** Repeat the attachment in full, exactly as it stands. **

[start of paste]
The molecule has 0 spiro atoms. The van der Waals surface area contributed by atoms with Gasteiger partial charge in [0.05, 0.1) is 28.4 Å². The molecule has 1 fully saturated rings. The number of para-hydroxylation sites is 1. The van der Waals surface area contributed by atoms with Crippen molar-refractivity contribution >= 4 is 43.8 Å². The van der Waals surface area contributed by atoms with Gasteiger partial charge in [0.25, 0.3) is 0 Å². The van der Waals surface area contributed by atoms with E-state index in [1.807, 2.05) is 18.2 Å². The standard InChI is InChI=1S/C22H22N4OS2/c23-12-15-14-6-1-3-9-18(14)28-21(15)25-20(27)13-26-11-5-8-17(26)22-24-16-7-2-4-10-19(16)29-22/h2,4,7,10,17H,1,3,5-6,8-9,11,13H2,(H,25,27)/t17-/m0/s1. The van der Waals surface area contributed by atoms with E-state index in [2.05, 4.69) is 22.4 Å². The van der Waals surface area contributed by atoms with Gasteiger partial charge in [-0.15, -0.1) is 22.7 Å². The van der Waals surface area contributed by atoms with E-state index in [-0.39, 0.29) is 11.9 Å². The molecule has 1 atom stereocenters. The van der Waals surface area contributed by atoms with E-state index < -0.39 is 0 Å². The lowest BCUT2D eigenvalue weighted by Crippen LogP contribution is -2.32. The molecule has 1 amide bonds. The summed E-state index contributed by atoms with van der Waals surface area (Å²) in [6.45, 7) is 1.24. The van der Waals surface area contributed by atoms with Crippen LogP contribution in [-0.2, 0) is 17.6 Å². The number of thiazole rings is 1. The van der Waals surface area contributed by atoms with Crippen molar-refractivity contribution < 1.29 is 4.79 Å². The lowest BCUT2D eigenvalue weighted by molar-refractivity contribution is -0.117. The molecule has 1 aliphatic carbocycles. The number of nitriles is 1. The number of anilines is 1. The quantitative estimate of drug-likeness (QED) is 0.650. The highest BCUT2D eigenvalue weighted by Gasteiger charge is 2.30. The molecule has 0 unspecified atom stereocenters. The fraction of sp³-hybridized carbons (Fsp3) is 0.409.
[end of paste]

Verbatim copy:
The molecule has 0 spiro atoms. The van der Waals surface area contributed by atoms with Gasteiger partial charge in [0.05, 0.1) is 28.4 Å². The molecule has 1 fully saturated rings. The number of para-hydroxylation sites is 1. The van der Waals surface area contributed by atoms with Crippen molar-refractivity contribution >= 4 is 43.8 Å². The van der Waals surface area contributed by atoms with Gasteiger partial charge in [0.25, 0.3) is 0 Å². The van der Waals surface area contributed by atoms with E-state index in [1.807, 2.05) is 18.2 Å². The standard InChI is InChI=1S/C22H22N4OS2/c23-12-15-14-6-1-3-9-18(14)28-21(15)25-20(27)13-26-11-5-8-17(26)22-24-16-7-2-4-10-19(16)29-22/h2,4,7,10,17H,1,3,5-6,8-9,11,13H2,(H,25,27)/t17-/m0/s1. The van der Waals surface area contributed by atoms with E-state index in [2.05, 4.69) is 22.4 Å². The van der Waals surface area contributed by atoms with Gasteiger partial charge in [-0.15, -0.1) is 22.7 Å². The van der Waals surface area contributed by atoms with E-state index in [-0.39, 0.29) is 11.9 Å². The molecule has 1 atom stereocenters. The van der Waals surface area contributed by atoms with E-state index < -0.39 is 0 Å². The lowest BCUT2D eigenvalue weighted by Crippen LogP contribution is -2.32. The molecule has 1 amide bonds. The summed E-state index contributed by atoms with van der Waals surface area (Å²) in [6.45, 7) is 1.24. The van der Waals surface area contributed by atoms with Crippen LogP contribution in [-0.2, 0) is 17.6 Å². The number of thiazole rings is 1. The van der Waals surface area contributed by atoms with Crippen molar-refractivity contribution < 1.29 is 4.79 Å². The lowest BCUT2D eigenvalue weighted by molar-refractivity contribution is -0.117. The molecule has 1 aliphatic carbocycles. The number of nitriles is 1. The number of anilines is 1. The quantitative estimate of drug-likeness (QED) is 0.650. The highest BCUT2D eigenvalue weighted by Gasteiger charge is 2.30. The molecule has 0 unspecified atom stereocenters. The fraction of sp³-hybridized carbons (Fsp3) is 0.409.